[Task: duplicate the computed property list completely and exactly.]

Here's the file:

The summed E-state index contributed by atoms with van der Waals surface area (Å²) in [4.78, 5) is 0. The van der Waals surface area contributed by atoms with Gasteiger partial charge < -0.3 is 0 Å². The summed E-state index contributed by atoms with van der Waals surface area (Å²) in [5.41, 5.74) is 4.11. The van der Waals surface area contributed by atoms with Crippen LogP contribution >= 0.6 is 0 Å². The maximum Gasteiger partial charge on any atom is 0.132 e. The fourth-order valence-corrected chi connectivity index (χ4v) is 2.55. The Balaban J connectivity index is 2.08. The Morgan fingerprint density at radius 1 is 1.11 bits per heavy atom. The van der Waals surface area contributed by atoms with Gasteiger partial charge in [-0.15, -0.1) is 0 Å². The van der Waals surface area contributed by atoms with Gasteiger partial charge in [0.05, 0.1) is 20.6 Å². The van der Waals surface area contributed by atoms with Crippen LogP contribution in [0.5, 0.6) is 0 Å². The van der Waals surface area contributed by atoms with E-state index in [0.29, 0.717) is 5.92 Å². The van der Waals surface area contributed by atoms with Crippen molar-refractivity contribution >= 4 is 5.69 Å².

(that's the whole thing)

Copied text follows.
The summed E-state index contributed by atoms with van der Waals surface area (Å²) in [4.78, 5) is 0. The van der Waals surface area contributed by atoms with Gasteiger partial charge < -0.3 is 0 Å². The summed E-state index contributed by atoms with van der Waals surface area (Å²) in [5.41, 5.74) is 4.11. The van der Waals surface area contributed by atoms with Crippen LogP contribution >= 0.6 is 0 Å². The maximum Gasteiger partial charge on any atom is 0.132 e. The fourth-order valence-corrected chi connectivity index (χ4v) is 2.55. The Balaban J connectivity index is 2.08. The Morgan fingerprint density at radius 1 is 1.11 bits per heavy atom. The van der Waals surface area contributed by atoms with Gasteiger partial charge in [-0.15, -0.1) is 0 Å². The van der Waals surface area contributed by atoms with Gasteiger partial charge in [0.05, 0.1) is 20.6 Å². The van der Waals surface area contributed by atoms with Crippen LogP contribution in [0.5, 0.6) is 0 Å². The van der Waals surface area contributed by atoms with E-state index in [0.29, 0.717) is 5.92 Å². The van der Waals surface area contributed by atoms with Crippen molar-refractivity contribution >= 4 is 5.69 Å².